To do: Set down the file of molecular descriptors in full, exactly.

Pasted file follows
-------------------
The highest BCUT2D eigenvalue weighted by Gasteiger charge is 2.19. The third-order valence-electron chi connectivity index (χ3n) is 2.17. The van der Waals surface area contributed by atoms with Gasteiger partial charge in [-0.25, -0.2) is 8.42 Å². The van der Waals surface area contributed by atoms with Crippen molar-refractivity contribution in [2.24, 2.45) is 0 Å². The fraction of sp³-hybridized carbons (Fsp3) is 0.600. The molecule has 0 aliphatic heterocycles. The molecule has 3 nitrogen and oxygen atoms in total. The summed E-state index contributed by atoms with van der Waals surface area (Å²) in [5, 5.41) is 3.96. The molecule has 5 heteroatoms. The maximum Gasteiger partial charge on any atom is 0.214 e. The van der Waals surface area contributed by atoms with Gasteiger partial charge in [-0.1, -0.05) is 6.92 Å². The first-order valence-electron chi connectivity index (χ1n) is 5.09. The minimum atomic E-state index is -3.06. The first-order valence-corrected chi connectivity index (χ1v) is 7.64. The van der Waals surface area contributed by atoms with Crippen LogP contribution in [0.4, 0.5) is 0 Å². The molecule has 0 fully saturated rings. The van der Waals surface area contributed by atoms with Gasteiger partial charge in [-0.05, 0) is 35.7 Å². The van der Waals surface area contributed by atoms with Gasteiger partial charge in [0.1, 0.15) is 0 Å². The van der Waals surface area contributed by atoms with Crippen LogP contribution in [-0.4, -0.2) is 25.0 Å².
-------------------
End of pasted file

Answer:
The highest BCUT2D eigenvalue weighted by Gasteiger charge is 2.19. The third-order valence-electron chi connectivity index (χ3n) is 2.17. The van der Waals surface area contributed by atoms with Gasteiger partial charge in [-0.25, -0.2) is 8.42 Å². The van der Waals surface area contributed by atoms with Crippen molar-refractivity contribution in [2.24, 2.45) is 0 Å². The fraction of sp³-hybridized carbons (Fsp3) is 0.600. The molecule has 0 aliphatic heterocycles. The molecule has 3 nitrogen and oxygen atoms in total. The summed E-state index contributed by atoms with van der Waals surface area (Å²) in [5, 5.41) is 3.96. The molecule has 5 heteroatoms. The maximum Gasteiger partial charge on any atom is 0.214 e. The van der Waals surface area contributed by atoms with Gasteiger partial charge in [-0.1, -0.05) is 6.92 Å². The first-order valence-electron chi connectivity index (χ1n) is 5.09. The minimum atomic E-state index is -3.06. The first-order valence-corrected chi connectivity index (χ1v) is 7.64. The van der Waals surface area contributed by atoms with Crippen LogP contribution in [0.4, 0.5) is 0 Å². The molecule has 0 fully saturated rings. The van der Waals surface area contributed by atoms with Gasteiger partial charge in [-0.05, 0) is 35.7 Å². The van der Waals surface area contributed by atoms with Gasteiger partial charge in [0.1, 0.15) is 0 Å². The van der Waals surface area contributed by atoms with Crippen LogP contribution in [-0.4, -0.2) is 25.0 Å².